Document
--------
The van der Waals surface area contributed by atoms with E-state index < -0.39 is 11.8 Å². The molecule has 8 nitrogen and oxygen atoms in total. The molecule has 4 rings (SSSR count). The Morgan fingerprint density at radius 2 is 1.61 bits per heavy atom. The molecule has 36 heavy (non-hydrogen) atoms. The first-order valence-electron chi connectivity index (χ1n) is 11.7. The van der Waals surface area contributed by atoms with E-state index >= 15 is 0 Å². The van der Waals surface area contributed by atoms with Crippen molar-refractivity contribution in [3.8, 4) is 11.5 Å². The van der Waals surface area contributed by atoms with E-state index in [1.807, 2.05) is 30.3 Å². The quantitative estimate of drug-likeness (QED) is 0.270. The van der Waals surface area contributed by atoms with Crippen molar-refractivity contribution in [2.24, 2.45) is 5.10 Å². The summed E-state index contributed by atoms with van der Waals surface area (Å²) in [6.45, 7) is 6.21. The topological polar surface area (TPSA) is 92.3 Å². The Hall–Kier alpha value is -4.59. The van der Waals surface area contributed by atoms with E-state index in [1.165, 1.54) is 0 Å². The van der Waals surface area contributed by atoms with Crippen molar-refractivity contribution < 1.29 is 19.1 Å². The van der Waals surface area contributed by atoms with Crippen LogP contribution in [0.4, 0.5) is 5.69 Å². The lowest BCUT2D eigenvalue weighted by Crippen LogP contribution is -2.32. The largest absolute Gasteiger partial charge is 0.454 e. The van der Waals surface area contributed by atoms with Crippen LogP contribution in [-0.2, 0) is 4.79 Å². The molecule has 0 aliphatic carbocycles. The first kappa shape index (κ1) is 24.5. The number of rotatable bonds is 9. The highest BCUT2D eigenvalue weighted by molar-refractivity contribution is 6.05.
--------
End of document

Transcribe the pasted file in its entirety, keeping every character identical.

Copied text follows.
The van der Waals surface area contributed by atoms with E-state index < -0.39 is 11.8 Å². The molecule has 8 nitrogen and oxygen atoms in total. The molecule has 4 rings (SSSR count). The Morgan fingerprint density at radius 2 is 1.61 bits per heavy atom. The molecule has 36 heavy (non-hydrogen) atoms. The first-order valence-electron chi connectivity index (χ1n) is 11.7. The van der Waals surface area contributed by atoms with E-state index >= 15 is 0 Å². The van der Waals surface area contributed by atoms with Crippen molar-refractivity contribution in [3.8, 4) is 11.5 Å². The van der Waals surface area contributed by atoms with E-state index in [1.807, 2.05) is 30.3 Å². The quantitative estimate of drug-likeness (QED) is 0.270. The van der Waals surface area contributed by atoms with Crippen molar-refractivity contribution in [2.24, 2.45) is 5.10 Å². The summed E-state index contributed by atoms with van der Waals surface area (Å²) in [6.45, 7) is 6.21. The topological polar surface area (TPSA) is 92.3 Å². The Hall–Kier alpha value is -4.59. The van der Waals surface area contributed by atoms with E-state index in [1.165, 1.54) is 0 Å². The van der Waals surface area contributed by atoms with Crippen molar-refractivity contribution < 1.29 is 19.1 Å². The van der Waals surface area contributed by atoms with Crippen LogP contribution in [0.4, 0.5) is 5.69 Å². The lowest BCUT2D eigenvalue weighted by Crippen LogP contribution is -2.32. The largest absolute Gasteiger partial charge is 0.454 e. The van der Waals surface area contributed by atoms with Crippen LogP contribution in [-0.2, 0) is 4.79 Å². The molecule has 0 aliphatic carbocycles. The first kappa shape index (κ1) is 24.5. The number of rotatable bonds is 9. The highest BCUT2D eigenvalue weighted by molar-refractivity contribution is 6.05.